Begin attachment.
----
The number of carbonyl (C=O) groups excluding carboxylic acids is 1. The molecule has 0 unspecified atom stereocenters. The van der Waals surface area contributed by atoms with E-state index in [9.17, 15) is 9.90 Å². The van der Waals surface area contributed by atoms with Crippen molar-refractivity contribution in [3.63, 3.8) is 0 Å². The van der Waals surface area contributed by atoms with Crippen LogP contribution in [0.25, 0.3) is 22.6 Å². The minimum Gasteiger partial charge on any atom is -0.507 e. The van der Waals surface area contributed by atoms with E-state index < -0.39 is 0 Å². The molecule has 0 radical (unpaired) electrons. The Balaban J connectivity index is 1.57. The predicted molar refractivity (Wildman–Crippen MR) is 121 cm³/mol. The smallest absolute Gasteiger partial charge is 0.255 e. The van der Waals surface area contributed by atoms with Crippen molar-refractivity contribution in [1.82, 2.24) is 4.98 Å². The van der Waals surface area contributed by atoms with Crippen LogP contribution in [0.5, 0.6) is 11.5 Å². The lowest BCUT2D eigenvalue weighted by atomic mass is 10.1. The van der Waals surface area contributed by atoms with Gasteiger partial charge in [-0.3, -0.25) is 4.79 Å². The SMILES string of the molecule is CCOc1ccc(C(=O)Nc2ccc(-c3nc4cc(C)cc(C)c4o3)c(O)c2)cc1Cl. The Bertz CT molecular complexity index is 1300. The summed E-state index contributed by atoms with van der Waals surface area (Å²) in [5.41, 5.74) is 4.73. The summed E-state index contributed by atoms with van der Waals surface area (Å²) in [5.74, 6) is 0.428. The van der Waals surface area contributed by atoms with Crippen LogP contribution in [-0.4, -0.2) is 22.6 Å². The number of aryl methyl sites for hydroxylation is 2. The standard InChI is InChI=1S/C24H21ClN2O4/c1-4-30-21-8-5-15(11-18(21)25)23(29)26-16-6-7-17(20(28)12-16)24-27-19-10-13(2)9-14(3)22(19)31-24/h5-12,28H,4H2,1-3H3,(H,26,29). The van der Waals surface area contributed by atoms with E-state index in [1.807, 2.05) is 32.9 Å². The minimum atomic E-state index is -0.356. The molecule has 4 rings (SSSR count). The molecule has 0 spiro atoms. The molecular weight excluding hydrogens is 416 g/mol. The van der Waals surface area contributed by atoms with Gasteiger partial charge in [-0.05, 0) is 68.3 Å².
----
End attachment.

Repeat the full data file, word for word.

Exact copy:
The number of carbonyl (C=O) groups excluding carboxylic acids is 1. The molecule has 0 unspecified atom stereocenters. The van der Waals surface area contributed by atoms with E-state index in [9.17, 15) is 9.90 Å². The van der Waals surface area contributed by atoms with Crippen molar-refractivity contribution in [3.63, 3.8) is 0 Å². The van der Waals surface area contributed by atoms with Crippen LogP contribution in [0.25, 0.3) is 22.6 Å². The minimum Gasteiger partial charge on any atom is -0.507 e. The van der Waals surface area contributed by atoms with E-state index < -0.39 is 0 Å². The molecule has 0 radical (unpaired) electrons. The Balaban J connectivity index is 1.57. The predicted molar refractivity (Wildman–Crippen MR) is 121 cm³/mol. The smallest absolute Gasteiger partial charge is 0.255 e. The van der Waals surface area contributed by atoms with Crippen molar-refractivity contribution in [1.82, 2.24) is 4.98 Å². The van der Waals surface area contributed by atoms with Crippen LogP contribution in [0.5, 0.6) is 11.5 Å². The lowest BCUT2D eigenvalue weighted by atomic mass is 10.1. The van der Waals surface area contributed by atoms with Gasteiger partial charge in [-0.3, -0.25) is 4.79 Å². The SMILES string of the molecule is CCOc1ccc(C(=O)Nc2ccc(-c3nc4cc(C)cc(C)c4o3)c(O)c2)cc1Cl. The Bertz CT molecular complexity index is 1300. The summed E-state index contributed by atoms with van der Waals surface area (Å²) in [5.41, 5.74) is 4.73. The summed E-state index contributed by atoms with van der Waals surface area (Å²) in [5.74, 6) is 0.428. The van der Waals surface area contributed by atoms with Crippen LogP contribution in [-0.4, -0.2) is 22.6 Å². The number of aryl methyl sites for hydroxylation is 2. The standard InChI is InChI=1S/C24H21ClN2O4/c1-4-30-21-8-5-15(11-18(21)25)23(29)26-16-6-7-17(20(28)12-16)24-27-19-10-13(2)9-14(3)22(19)31-24/h5-12,28H,4H2,1-3H3,(H,26,29). The van der Waals surface area contributed by atoms with E-state index in [1.807, 2.05) is 32.9 Å². The minimum atomic E-state index is -0.356. The molecule has 4 rings (SSSR count). The molecule has 0 spiro atoms. The molecular weight excluding hydrogens is 416 g/mol. The van der Waals surface area contributed by atoms with Gasteiger partial charge in [-0.05, 0) is 68.3 Å².